The opening track of the “Jack Songs” – bass maestro Jeff Berlin’s all-star packed dedication to Jack Bruce – sets the tone for what is an atypical, but arresting tribute to the Cream legend. The leadoff song, “Creamed”, extracts the best parts of some of the trio’s best-known songs, puts them in a blender and pours out a satisfying elixir that is anything but a strange brew. In fact, it goes down perfectly smooth.
And so goes deeper Bruce solo tracks like “Smiles Story” and “Morning Grins” – a clever sonic juxtaposition of “Morning Story” and “Smiles” and “Grins” off Bruce’s 1971 classic “Harmony Row”. Another highlight is “L’Angelo Misterioso”, which seamlessly fuses “Never Tell Your Mother She’s Out of Tune” from Bruce’s debut solo album “Songs for a Tailor” and Cream’s “N.S.U.” – with Sammy Hagar anchoring the vocals at the start and finish and a “Cream Jam” sandwiched in between featuring guitarist Scott Henderson and drummer Gary Husband.
All of this was by design for Berlin, who set out to honour the ‘living, evolving improvisation’ style of playing of his late friend. In arranging the album, which was deftly produced by John McCracken, Berlin drew inspiration from Giles Martin’s production of The Beatles’ “Love” soundtrack/remix album. Judging by the who’s who of players – 34 in all – it’s quite clear there was a lot of love for Bruce, who passed away in 2014.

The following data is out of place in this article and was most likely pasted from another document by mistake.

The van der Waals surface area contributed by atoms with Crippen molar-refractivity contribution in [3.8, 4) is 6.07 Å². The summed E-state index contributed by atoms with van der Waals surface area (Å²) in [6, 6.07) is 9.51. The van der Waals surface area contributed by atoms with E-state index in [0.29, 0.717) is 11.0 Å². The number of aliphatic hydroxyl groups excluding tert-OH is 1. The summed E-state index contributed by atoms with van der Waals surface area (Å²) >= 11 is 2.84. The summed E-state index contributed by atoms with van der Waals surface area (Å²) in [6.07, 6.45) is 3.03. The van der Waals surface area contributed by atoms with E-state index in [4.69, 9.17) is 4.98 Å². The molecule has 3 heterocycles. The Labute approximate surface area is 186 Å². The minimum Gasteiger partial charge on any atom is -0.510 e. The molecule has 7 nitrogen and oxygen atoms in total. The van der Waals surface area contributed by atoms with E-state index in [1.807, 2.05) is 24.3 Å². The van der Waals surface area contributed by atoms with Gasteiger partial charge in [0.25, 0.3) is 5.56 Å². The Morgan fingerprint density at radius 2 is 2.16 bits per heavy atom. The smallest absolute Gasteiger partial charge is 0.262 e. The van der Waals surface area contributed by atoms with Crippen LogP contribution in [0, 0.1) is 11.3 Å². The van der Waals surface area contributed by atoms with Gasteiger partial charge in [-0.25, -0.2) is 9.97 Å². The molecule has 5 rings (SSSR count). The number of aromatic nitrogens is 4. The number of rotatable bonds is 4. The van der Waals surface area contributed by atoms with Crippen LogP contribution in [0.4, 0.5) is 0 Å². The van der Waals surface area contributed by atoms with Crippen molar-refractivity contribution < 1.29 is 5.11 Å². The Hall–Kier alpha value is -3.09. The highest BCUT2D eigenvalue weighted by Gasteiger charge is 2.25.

Berlin, of course, is rock steady throughout both on bass and keyboards – with some of his tastiest playing on Rope Ladder to the Moon, featuring a jazzy lead from former Guns N’ Roses guitarist Ron ‘Bumblefoot’ Thal. Shared vocals throughout by Ron Hemby, John Cowan, Alex Ligertwood evoke Bruce’s blues rock leanings.
For bass enthusiasts, the aforementioned “Smiles Story” and “Morning Grins” features a bottom-end, Hall-of-Fame handoff session that goes from Tony Levin to Billy Sheehan to Michael League to Mark King to Ron Carter to Marcus Miller to Nathan East to Geddy Lee. (And did we mention Jeff Berlin plays on it, too?)
Of course, these are Jack fans of all trades and the idea here was to honour him with interpretations, versus cramming in a clinic of bass acrobatics. For Berlin, this album represented the “most emotional recording project” of his career. It certainly took years for it to be completed. But he can be rest assured it was worth the wait. And the good time train, in fact, did need these tracks. (8/10) (Jeff Berlin Music Group)
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